Attendees at a United Jewish Appeal-Federation of New York dinner next week will have to pass through a picket line on their way inside. The black-tie dinner, set to honor the president and chief operating officer of the Coca-Cola Company, Steven Heyer, has become the subject of a protest by the Campaign to Stop Killer Coke, a group claiming that Coca-Cola and its bottlers have participated in “gross violations of labor rights and human rights in Colombia.”
Stop Killer Coke alleges that Coca-Cola and its bottlers are responsible for a paramilitary campaign that has killed union organizers who tried to unionize workers at the bottling plants in Colombia.
The allegations are part of a federal lawsuit filed in Florida by the Colombian labor union Sinaltrainal, the United Steelworkers of America and the estate of Isidro Gil, a Coca-Cola employee killed on company grounds in Colombia. The suit, filed under the Alien Torts Claims Act, seeks to “remedy and prevent the violent persecution of trade unionists at various locations of one particular company doing business in Colombia — Coca-Cola.”
A March ruling by the federal court in Florida dismissed the Coca-Cola Company from the list of defendants, while finding that the plaintiffs may continue with the suit against local bottling companies more closely associated with the activity in Colombia. The plaintiffs say they plan to appeal the ruling, claiming that a new agreement between Coca-Cola and its bottlers justifies the suit’s claim against all the original defendants.
Stop Killer Coke is led by Ray Rogers, a veteran labor activist known for pioneering consumer campaigns against such firms as J.P. Stevens and Hormel, and the California grape industry. The Stop Killer Coke campaign is backed by the steelworkers and teamsters unions and the International Labor Rights Fund, an AFL-CIO offshoot.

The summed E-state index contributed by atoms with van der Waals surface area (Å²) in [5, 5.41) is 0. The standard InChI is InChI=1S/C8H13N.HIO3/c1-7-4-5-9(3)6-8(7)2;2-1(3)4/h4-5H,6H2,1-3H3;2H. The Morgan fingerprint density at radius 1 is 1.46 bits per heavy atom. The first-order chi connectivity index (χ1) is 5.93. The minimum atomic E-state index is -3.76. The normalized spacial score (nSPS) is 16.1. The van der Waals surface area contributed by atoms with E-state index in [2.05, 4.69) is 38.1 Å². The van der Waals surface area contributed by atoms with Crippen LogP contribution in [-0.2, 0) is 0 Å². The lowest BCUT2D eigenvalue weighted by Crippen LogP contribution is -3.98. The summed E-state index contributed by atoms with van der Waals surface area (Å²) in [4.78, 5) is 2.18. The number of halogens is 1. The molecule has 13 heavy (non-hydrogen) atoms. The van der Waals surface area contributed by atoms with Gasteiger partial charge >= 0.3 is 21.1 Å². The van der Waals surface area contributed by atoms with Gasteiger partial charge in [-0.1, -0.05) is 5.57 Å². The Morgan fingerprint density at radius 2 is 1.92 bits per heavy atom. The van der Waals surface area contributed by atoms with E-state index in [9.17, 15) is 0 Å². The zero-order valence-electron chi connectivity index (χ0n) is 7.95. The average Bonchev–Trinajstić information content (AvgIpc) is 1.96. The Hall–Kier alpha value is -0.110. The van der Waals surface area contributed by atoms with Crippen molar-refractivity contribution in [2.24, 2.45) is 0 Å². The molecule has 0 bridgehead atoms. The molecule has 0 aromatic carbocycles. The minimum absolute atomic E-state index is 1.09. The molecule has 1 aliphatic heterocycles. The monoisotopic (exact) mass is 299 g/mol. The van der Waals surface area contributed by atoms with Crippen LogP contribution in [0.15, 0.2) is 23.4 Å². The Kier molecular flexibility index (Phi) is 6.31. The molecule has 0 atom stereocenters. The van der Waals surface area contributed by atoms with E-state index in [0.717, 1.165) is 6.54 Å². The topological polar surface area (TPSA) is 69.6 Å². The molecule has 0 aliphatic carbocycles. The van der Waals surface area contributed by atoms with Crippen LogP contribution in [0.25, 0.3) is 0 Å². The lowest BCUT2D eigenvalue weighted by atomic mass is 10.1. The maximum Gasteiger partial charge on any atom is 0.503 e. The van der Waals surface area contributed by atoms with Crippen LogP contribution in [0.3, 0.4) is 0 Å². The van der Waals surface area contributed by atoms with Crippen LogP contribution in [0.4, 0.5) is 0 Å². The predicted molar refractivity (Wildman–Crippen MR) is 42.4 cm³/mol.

A member of the New York City Council, Hiram Monserrate, led a delegation of labor activists to Colombia in January to investigate the allegations, and produced a report that claims: “The conclusion that Coca-Cola bears responsibility for the campaign of terror leveled at its workers is unavoidable.” The report adds: “It seems indisputable that… the company has allowed, if not itself orchestrated, the human rights violations of its workers, and it has benefited economically from those violations.”
In a letter addressed to leaders of UJA-Federation of New York and the dinner’s honorees, Rogers wrote, “We hope it is not too late… to reconsider what, in light of the above, could be seen as an insensitive and ill-advised decision to honor Mr. Heyer and, by implication, to give Coca-Cola a ‘clean bill of health’ at a time when its hands are so demonstrably dirty.”
The UJA-Federation of New York released a statement to the Forward Wednesday saying that Heyer was being honored “for his accomplishments and leadership as an individual who has demonstrated an astute sense of creativity and vision, creating effective and innovative brand-building initiatives in this new global marketing era.”
The Coca-Cola Company denies the allegations against it, calling the suit a “publicity stunt.”
“The allegations are false, and it’s outrageous to believe that The Coca-Cola Company would have anything to do with this type of behavior,” the company said in a statement provided to the Forward. The statement points to two judicial inquiries in Colombia and the dismissal of the company from the federal lawsuit as evidence of its innocence in the matter. The statement also declares: “We are confident that as this case proceeds, the court will find no evidence against our bottlers, as well.”
Colombia has been wracked by a decades-long, three-way civil war, pitting government troops against left-wing guerrillas and right-wing paramilitary groups backed by drug cartels. Labor organizers have been particularly targeted, reportedly accounting for some 4,000 deaths, or 12% of the total, since 1986.
Of 213 trade union leaders murdered worldwide in 2002, 184 died in Colombia, according to the London-based International Confederation of Free Trade Unions.
Agence France Presse reported Tuesday that one of the founders of the United Self-Defense Forces of Colombia, or AUC, a right-wing paramilitary group alleged to have killed Coca-Cola employee organizers, had left Colombia and made his way to Israel. AUC reportedly was founded by drug traffickers in the 1980s and is part of an amnesty deal reached last month between the government and guerrilla groups. The missing leader, Carlos Castana, was wanted on drug trafficking charges in the United States and was believed to have been negotiating a separate amnesty deal, angering his allies. Ha’aretz quoted Israeli government officials as saying they did not believe Castana had entered Israel.